Billy:  I was kind of hoping I might hear from you, knowing that you support gun rights, are highly critical of this administration (politicians in general, I think?) and most importantly, that you served in the military and have experiential understanding of the power of guns and the responsibility that comes with them.  I hope you don't mind if I post your responses on my blog, along with my follow-up.  I appreciate your keeping me honest about this, and making me think about it further

First, I want to reiterate that my post is criticizing the NRA, and not the second amendment right to bear arms.  Regarding your first point, I don't know what kind of security detail other elected officials have, but the NRA's recent ad is focused on the President and Secret Service protection.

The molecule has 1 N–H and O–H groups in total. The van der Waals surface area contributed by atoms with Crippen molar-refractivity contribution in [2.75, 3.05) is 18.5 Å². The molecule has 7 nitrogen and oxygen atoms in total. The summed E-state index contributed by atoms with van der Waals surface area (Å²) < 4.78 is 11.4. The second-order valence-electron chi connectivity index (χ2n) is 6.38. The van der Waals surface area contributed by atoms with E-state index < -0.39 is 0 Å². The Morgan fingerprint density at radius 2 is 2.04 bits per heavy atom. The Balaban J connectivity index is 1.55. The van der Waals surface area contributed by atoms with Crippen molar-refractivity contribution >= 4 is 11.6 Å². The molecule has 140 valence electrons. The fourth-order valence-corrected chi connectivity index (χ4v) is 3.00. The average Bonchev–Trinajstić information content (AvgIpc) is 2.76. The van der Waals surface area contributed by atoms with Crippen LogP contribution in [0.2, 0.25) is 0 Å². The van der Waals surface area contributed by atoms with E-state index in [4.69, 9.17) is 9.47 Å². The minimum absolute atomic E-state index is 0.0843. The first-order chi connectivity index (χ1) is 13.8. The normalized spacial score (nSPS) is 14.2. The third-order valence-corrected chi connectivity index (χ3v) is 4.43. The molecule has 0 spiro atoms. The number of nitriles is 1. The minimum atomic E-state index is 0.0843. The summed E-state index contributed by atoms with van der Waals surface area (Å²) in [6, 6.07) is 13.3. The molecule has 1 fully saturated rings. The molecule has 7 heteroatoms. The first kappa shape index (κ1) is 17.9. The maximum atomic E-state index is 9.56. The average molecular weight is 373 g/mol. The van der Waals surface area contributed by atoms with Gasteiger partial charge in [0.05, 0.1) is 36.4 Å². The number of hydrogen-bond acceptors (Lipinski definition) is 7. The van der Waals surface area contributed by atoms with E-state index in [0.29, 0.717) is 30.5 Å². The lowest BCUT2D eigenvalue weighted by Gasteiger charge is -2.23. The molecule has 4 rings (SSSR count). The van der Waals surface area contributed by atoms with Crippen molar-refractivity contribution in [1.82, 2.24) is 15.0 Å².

Protecting the President, regardless of party affiliation, and his family is a matter of national security. Without that level of protection he'd be dead in a day, or his wife or kids would be kidnapped and used as leverage by our enemies. An assassinated or frantic leader is bad for all of us. And on the matter of protecting one's family with guns, the President is not a hypocrite -- he hasn't proposed anything that would prevent a responsible citizen from acquiring and keeping a gun to protect their family. In fact he hasn't proposed anything yet, but I imagine whatever he does propose will look similar to the NY state laws just passed, in which case it will *still* not prevent a responsible citizen from acquiring and keeping a gun to protect their family.